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Nancy Li Schoenborn, MD, MHS

Communication Working Group


Associate Professor, Department of Medicine, Division of Geriatric Medicine and Gerontology

Johns Hopkins University School of Medicine

“As a geriatrician practicing in primary care, I see a lot of patients with polypharmacy,” Dr. Schoenborn said when we asked her about what motivated her to engage in the deprescriping research space; she continued, “Reducing unnecessary or inappropriate interventions and aligning the care we provide with patient priorities are at the core of my research agenda.”

Dr. Schoenborn takes patient priorities seriously as she provides clinical care, and she has seen the very real benefits deprescribing has had on patients’ lives. She shared one such significant patient story: “I can remember a new patient who came to me with cognitive decline, fatigue, and the family was really worried about her and was about to make a decision to change her living situation–she was living independently and alone at the time. I noticed right away that she was on several potentially inappropriate medications, and that these symptoms could be the side effects. We gradually stopped several of these medications over the next few months. Her cognitive testing improved significantly, and she was able to stay living independently. It was very gratifying to see.”

Dr. Schoenborn is a valued and active member in USDEN. “I enjoy the people; it’s amazing to brainstorm and move the field forward with some of the most accomplished and brilliant people in the world working on this topic,” she said.  And the admiration is mutual! We are proud to play a role in Dr. Schoenborn’s investigations into deprescribing research. “Being part of USDEN has exposed me to the cutting-edge updates in deprescribing research; it has helped me connect and network with other researchers around the world with similar interests to build collaborations,” Dr. Schoenborn said. In particular, she values the multi-perspective community in our community, and mentioned, “I have also learned a lot from the stakeholders, both in how the network engages stakeholders, and more importantly, the perspectives that our stakeholders bring to discussions.”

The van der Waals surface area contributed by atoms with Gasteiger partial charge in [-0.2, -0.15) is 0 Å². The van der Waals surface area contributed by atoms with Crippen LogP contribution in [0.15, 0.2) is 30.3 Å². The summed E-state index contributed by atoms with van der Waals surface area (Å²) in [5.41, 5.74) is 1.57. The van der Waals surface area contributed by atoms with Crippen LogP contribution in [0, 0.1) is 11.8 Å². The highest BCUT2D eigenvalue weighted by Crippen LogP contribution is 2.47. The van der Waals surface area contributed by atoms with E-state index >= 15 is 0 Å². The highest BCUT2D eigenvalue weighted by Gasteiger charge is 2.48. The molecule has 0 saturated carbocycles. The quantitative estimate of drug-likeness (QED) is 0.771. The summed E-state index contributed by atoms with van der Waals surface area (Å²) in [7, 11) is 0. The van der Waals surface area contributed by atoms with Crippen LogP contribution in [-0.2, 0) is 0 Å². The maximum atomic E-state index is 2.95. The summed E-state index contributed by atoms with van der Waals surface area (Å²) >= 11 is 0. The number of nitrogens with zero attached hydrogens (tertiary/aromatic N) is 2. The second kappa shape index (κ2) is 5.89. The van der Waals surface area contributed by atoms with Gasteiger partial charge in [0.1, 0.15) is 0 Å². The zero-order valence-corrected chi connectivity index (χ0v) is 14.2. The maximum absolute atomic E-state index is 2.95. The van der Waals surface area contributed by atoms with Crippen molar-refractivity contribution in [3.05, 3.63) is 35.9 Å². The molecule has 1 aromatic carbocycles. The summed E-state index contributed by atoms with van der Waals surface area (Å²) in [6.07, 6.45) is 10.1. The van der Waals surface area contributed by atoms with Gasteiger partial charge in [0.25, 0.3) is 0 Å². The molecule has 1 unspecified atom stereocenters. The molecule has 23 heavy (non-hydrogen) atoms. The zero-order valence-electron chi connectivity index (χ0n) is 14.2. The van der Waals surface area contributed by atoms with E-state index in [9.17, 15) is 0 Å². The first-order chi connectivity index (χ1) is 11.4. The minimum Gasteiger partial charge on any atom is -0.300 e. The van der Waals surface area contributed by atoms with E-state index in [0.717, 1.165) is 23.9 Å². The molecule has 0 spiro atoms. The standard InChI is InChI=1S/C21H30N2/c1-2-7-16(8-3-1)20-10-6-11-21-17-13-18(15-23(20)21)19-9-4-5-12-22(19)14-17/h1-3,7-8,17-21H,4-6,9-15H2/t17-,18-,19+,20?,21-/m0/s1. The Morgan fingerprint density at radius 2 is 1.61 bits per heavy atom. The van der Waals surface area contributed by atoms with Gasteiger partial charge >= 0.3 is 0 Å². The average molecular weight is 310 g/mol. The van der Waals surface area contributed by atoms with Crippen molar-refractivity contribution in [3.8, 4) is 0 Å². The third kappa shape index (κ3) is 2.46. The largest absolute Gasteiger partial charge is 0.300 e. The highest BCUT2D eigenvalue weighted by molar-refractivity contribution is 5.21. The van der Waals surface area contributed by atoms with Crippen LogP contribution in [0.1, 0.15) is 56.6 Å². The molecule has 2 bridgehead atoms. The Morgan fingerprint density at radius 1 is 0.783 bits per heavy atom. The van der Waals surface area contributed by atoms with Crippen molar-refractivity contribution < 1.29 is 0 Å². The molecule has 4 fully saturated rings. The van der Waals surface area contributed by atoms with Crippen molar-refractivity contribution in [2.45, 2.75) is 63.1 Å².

Dr. Schoenborn collaborated on several projects as part of USDEN. Of particular noteworthiness, she collaborated with Dr. Green and others to study communication about deprescribing. This research has informed our work within the USDEN communication working group to generate a framework about deprescribing communication. Additionally, Dr. Schoenborn collaborated with Dr. Scott Pilla and his team about deprescribing of diabetes medications in older adults, the findings of which suggested that there may be similarities in decision-making about deprescribing as in stopping cancer screening (her prior research focus); so now she is thinking about decision-making more broadly in deimplementation of interventions.  Additionally, Dr. Schoenborn collaborated with Dr. Sarah Vordenberg and her team about decision-making about deprescribing across four countries, and she said, “This was a really fun collaboration where I learned a lot from colleagues in other countries and health systems.”

We look forward to seeing what deprescribing research collaborations she works on next, and most importantly—their findings!

Recent Research

Patient-preferred language to achieve goal-aligned deprescribing in older adults

Association between willingness to deprescribe and health outcome priorities among U.S. older adults: results of a national survey

A Qualitative Study of Perspectives of Older Adults on Deintensifying Diabetes Medications

A national physician survey of deintensifying diabetes medications for older adults with type 2 diabetes

A National Survey of Physicians’ Views on the Importance and Implementation of Deintensifying Diabetes Medications

Harm and medication-type impact agreement with hypothetical deprescribing recommendations: A vignette-based experiment with older adults across four countries


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